Diana: So I contracted with a mill and had them mill for me for a while and meanwhile I was taking my feet and selling it through Craigslist and delivering one bag of feed at a time to people's store steps. And again, not sustainable model, but I figured it was a kind of a grass roots way to start and literally grew from there and decided, well, if I can't find a mill in my neighborhood that could mix this for me, this can't be rocket science. I can do this, so that's what we did.
Nicole: Awesome. Well it's so nice to hear that people can still start from scratch and make something successful and a great product too.
Diana: Yeah. Thank you. Absolutely. That's the one on one of business, right? Find a need and fill it.
Nicole: And so the ingredients that you use, you mentioned whole grains and things. Where do you source those ingredients?
Diana: So we source direct from farmers as often as we possibly can. Some ingredients we just can't get enough in the Pacific Northwest. We can't source enough of it direct. So what we do in that instance, is we've got some partnerships with some organic brokers. At that point, we're only one step removed from the actual grower because these brokers have those personal relationships with the farmers. So we never buy on the commodity market. We know exactly where our grains are coming from and they're always coming from family farms. So that's part of our mission is to buy that way so that, that's how we make that happen.
Nicole: And you mentioned organic. Are all of your products organic?
Diana: Yes. All of our feed products are certified organic as well as verified non-GMO. I mean we've got a few things like grubs, which are black soldier fly larvae and those can't be certified organic, and then things like oyster shell and grit obviously. But everything else that we do is a certified organic.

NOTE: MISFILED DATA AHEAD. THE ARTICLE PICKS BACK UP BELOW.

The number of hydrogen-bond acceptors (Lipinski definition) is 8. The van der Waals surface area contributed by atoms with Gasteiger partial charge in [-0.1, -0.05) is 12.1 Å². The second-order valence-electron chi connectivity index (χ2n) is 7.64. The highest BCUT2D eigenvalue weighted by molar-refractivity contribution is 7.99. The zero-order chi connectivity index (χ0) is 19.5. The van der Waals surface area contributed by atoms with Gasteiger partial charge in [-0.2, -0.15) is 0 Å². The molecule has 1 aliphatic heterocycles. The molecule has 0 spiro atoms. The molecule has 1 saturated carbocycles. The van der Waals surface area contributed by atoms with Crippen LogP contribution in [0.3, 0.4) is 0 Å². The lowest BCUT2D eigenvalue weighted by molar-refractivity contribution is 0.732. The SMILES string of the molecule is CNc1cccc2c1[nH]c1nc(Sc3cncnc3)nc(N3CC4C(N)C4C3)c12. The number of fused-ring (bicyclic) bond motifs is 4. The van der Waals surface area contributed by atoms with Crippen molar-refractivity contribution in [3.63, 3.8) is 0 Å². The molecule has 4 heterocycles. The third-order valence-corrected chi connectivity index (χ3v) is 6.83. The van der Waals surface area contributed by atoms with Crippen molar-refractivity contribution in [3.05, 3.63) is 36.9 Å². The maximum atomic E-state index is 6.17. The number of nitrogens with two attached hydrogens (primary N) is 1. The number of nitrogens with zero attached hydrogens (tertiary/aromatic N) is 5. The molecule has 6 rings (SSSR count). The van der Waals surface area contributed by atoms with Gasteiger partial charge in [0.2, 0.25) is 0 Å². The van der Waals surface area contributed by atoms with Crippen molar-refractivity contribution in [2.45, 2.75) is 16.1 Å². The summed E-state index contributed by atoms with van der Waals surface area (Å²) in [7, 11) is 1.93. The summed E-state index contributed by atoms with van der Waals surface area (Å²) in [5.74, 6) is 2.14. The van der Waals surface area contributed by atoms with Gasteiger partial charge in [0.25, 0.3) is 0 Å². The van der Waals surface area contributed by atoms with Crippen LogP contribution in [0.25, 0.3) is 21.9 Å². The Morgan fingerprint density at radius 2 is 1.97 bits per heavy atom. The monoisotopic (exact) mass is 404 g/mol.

Nicole: Oh, okay. And the non-GMO, which is nice.
Diana: Yeah, absolutely I felt that. Number one, the Non-GMO Project was the first third party certifier that was created back in 2012, and it was formed by a lot of the same people who originally were the driving force in getting the organic certification back in the 80s, that whole process and as time went on and they found that while we all would hope that organic would be enough of a certifier to ensure that we were getting clean product, what happened was corn and soy became so highly genetically modified that out in the field there's cross-contamination with pollen.
Diana: And so you would have an organic farmer doing all the right things, but their neighbor across the way was doing genetically modified crops and that pollen would come over, contaminate their crop, and pretty soon now they've got genetically modified plants growing in their field. So the project was developed to have one more way to ensure that we're keeping the GMOs out of the organic food stream.
Nicole: So do you use soy in your feeds?
Diana: We don't use soy, no, we never have. We do use corn, so that would be the only other high risk ingredient that we use in our feeds. But our corn comes all from one farm in Eastern Washington and they are in a really protected area, so they've never had any cross contamination. And every year of course before we buy it, we test it for the GM markers and it always comes in well beneath the threshold that the Non-GMO Project has set.
Nicole: So obviously you go out of your way to not only responsibly source your products, but to make sure they're high quality and support local farmers. Sounds like.
Diana: Yes, absolutely.
Nicole: That's really awesome.